GEORGETOWN — A former Georgetown police officer is seeking damages from the Town of Georgetown stemming from an investigation last year.
Sgt. Charles Morgan is requesting compensatory and punitive damages of $700,000 for “per se defamation and violation of civil rights,” according to a tort claim submitted by attorney Dustin White.
The lawsuit comes on the heels of an investigation that placed Morgan — who now works for the Scott County Sheriff’s Office — on paid administrative leave for roughly a month in 2019. On Sept. 11, Morgan, along with Chief Denny Kunkel, was put on leave after the Georgetown Town Council announced an investigation into accusations of misconduct.
Handling the investigation was the Indiana State Police Special Investigation Section. It was announced at a special meeting on Oct. 10 that Morgan had been cleared of any misconduct by ISP investigators, with a letter of reinstatement being signed by town officials and Morgan immediately afterward.
But White says that process was “inappropriate.”
“When the town took action, we believe they did it in an inappropriate way, which was injurious to [Morgan’s] reputation as a police officer,” White said. “That’s his livelihood... This is more of a situation where we want to make sure a government doesn’t unnecessarily damage the reputation of another police officer.”
According to the content of the claim, Morgan was “forced to return his police vehicle and badge” to town officials after the investigation was announced. The claim goes on to state that the vehicle was searched without a warrant being presented.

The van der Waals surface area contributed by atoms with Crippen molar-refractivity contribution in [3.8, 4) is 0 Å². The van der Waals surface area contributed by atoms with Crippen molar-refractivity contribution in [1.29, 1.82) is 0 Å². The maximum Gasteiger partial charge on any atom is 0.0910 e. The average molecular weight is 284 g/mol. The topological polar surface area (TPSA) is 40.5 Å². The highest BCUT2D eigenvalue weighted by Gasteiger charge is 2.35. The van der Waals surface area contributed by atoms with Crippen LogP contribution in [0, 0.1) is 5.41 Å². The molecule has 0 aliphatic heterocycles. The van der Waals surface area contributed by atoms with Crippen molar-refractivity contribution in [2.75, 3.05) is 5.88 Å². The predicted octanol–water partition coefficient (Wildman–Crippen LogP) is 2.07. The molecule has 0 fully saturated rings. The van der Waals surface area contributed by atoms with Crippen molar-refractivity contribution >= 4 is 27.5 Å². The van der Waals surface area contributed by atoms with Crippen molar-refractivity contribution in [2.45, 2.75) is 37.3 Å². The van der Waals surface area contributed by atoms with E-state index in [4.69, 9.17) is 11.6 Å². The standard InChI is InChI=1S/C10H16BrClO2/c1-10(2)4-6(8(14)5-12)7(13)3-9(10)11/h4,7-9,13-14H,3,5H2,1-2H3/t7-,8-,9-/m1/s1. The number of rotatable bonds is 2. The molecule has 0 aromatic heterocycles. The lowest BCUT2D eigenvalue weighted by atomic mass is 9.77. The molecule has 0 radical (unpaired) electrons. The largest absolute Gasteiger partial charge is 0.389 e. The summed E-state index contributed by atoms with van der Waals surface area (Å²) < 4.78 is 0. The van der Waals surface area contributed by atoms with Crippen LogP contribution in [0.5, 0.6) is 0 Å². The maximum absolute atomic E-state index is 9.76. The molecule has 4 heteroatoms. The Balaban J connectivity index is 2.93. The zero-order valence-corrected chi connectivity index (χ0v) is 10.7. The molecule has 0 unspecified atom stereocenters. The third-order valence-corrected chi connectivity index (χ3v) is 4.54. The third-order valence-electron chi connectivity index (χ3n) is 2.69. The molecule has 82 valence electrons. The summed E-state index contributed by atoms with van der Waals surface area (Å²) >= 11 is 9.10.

Morgan also experienced monetary loss, according to the claim, as he missed out on K9 events during the investigation.
After the meeting that reinstated him, Morgan told the News and Tribune that he had little communication with the investigating entities. None of the information he and White had requested regarding the accusations had been made available. To date, Morgan never received information on any complaints made against him.
The claim states that all of this was “injurious” to Morgan’s reputation and integrity, as it “created doubt among the public, and fellow officers, of his ability to responsibly perform his duty.”
White pointed to Indiana’s police officers’ bill of rights, which was passed by the state legislature last year, as grounds for the suit. The bill established minimum due process and personnel rights of members of a police department who is the subject of an investigation.
“That’s the foundation of the civil rights claim,” White said. “We believe that this is probably the first time this statute will have been tested. The proper procedures were not followed, which violated Officer Morgan’s civil rights.”
Georgetown Town Council attorney Kristi Fox said the town is not yet aware of the tort claim, and was unable to provide any further comment Monday.